Cooperative Institute for Research in Environmental Sciences

Atmospheric Chemistry Program Seminar

Monday April 22 2019 @ 12:00 pm
to 1:00 pm





12:00 pm - 1:00 pm

Event Type

Open to Public

  • CIRES employees
  • CU Boulder employees
  • General Public
  • NOAA employees
  • Science collaborators
  • Host
    CU Boulder

    Methods for the quantification and identification of alkenes on indoor surfaces by Benjamin Deming,
    ANYL 3rd year, Ziemann group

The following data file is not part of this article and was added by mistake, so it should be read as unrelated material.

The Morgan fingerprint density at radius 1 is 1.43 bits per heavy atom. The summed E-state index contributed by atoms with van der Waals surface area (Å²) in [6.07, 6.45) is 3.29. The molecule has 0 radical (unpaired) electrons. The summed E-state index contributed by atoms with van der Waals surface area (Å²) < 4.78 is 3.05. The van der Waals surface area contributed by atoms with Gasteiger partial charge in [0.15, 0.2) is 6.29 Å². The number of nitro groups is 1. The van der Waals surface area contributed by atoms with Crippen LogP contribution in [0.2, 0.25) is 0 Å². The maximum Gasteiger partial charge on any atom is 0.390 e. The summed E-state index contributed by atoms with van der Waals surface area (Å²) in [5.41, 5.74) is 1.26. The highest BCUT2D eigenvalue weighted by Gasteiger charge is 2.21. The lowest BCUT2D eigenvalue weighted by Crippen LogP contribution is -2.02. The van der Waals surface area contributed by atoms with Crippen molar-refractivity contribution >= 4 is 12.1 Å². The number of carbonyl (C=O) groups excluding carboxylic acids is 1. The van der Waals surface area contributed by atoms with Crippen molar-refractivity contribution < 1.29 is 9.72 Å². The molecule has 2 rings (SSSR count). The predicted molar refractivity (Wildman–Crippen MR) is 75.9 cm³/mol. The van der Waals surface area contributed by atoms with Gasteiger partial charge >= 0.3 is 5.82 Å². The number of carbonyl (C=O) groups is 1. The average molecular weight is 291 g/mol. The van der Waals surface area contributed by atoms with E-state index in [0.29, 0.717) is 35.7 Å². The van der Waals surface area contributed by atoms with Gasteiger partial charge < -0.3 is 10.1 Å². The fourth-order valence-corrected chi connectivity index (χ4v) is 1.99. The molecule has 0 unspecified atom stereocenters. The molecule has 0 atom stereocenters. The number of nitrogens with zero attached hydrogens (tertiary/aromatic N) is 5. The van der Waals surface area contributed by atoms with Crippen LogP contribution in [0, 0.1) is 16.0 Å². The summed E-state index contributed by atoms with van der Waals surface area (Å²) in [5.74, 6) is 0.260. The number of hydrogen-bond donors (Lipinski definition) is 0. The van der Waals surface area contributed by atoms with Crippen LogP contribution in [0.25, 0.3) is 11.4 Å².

"Indoor surfaces can support organic films, which can act as sinks for semi-volatile organic compounds (SVOCs), reactors for condensed-phase reactions, sites of heterogeneous gas-condensed-phase reactions, and exposure routes for human health impacts. Although there have been some studies on indoor surface films, their size, composition, and chemistry are still uncertain. Additionally, the majority of studies investigating these films have been performed on impermeable surfaces, typically window glass. Painted surfaces, which tend to dominate by surface area, potentially differ from glass in several important ways, and are therefore an understudied aspect of indoor environments. Interior wall paint is normally composed of an organic binder and an inorganic filler, which may change the way films initially form as well as their subsequent growth. Film components may also absorb into paint and away from the surface, changing the composition of the film that remains. Oxidation indoors is largely driven by ozone and reactions with alkenes are therefore of particular interest. There are a number of sources unique to indoor environments which may contribute alkenes to surface films: cooking oils can have a high degree of unsaturation, many fragrances and cleaners contain terpene derivatives, and human beings constantly produce skin oil, which contains squalene and unsaturated fatty acids. To explore these areas of interest we characterized a method for quantitatively sampling the low-volatility, organic portion of a surface film using a surface wipe and developed a spectrophotometric method for quantifying nanomole quantities of alkenes. Samples were also derivatized, adding a readily ionizable group to non-conjugated double bonds, allowing for identification by positive-mode ESI-MS. Samples from neighboring glass and painted surfaces were collected from a variety of locations, including a classroom, graduate student offices, a bowling alley, a gym, and more. To investigate the effect of cooking on nearby surface concentrations we pan-fried three different cooking oils at high temperatures and analyzed the double bond content of the raw oil, cooked oil, and nearby surfaces. The effect of ongoing exposure to ozone on the alkene concentrations on the human envelope was explored by obtaining samples from the foreheads of volunteers at different times of the day. In a final experiment we studied the effect of using a terpene cleaner on measured surface concentrations. The results from this work should be useful to the modeling of indoor environments and help assess the importance of surfaces to indoor chemistry."